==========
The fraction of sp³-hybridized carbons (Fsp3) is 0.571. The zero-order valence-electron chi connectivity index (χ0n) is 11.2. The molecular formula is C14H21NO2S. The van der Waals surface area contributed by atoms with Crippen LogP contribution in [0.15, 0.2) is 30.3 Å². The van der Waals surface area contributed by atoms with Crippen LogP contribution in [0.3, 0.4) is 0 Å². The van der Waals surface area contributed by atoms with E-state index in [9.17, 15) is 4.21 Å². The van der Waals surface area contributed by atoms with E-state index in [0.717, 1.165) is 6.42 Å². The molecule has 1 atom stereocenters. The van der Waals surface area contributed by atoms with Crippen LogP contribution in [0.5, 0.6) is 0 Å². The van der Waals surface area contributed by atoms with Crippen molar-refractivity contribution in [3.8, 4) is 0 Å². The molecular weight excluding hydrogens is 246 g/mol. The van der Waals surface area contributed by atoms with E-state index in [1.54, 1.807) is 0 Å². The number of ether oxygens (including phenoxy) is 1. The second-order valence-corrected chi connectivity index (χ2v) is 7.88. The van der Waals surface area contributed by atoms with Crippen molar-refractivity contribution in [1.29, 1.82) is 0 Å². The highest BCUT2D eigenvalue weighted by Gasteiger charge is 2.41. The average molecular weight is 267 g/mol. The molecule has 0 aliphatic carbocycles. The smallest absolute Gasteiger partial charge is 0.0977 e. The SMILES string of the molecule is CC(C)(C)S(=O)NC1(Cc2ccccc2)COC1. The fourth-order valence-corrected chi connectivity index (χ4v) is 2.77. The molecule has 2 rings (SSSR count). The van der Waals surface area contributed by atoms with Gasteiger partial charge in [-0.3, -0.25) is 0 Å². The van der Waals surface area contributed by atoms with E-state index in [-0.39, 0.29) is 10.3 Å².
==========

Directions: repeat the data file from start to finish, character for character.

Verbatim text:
The fraction of sp³-hybridized carbons (Fsp3) is 0.571. The zero-order valence-electron chi connectivity index (χ0n) is 11.2. The molecular formula is C14H21NO2S. The van der Waals surface area contributed by atoms with Crippen LogP contribution in [0.15, 0.2) is 30.3 Å². The van der Waals surface area contributed by atoms with Crippen LogP contribution in [0.3, 0.4) is 0 Å². The van der Waals surface area contributed by atoms with E-state index in [9.17, 15) is 4.21 Å². The van der Waals surface area contributed by atoms with E-state index in [0.717, 1.165) is 6.42 Å². The molecule has 1 atom stereocenters. The van der Waals surface area contributed by atoms with Crippen LogP contribution in [0.5, 0.6) is 0 Å². The van der Waals surface area contributed by atoms with Crippen molar-refractivity contribution in [3.8, 4) is 0 Å². The molecular weight excluding hydrogens is 246 g/mol. The van der Waals surface area contributed by atoms with E-state index in [1.54, 1.807) is 0 Å². The number of ether oxygens (including phenoxy) is 1. The second-order valence-corrected chi connectivity index (χ2v) is 7.88. The van der Waals surface area contributed by atoms with Crippen molar-refractivity contribution in [1.29, 1.82) is 0 Å². The highest BCUT2D eigenvalue weighted by Gasteiger charge is 2.41. The average molecular weight is 267 g/mol. The molecule has 0 aliphatic carbocycles. The smallest absolute Gasteiger partial charge is 0.0977 e. The SMILES string of the molecule is CC(C)(C)S(=O)NC1(Cc2ccccc2)COC1. The fourth-order valence-corrected chi connectivity index (χ4v) is 2.77. The molecule has 2 rings (SSSR count). The van der Waals surface area contributed by atoms with Gasteiger partial charge in [-0.3, -0.25) is 0 Å². The van der Waals surface area contributed by atoms with E-state index in [-0.39, 0.29) is 10.3 Å².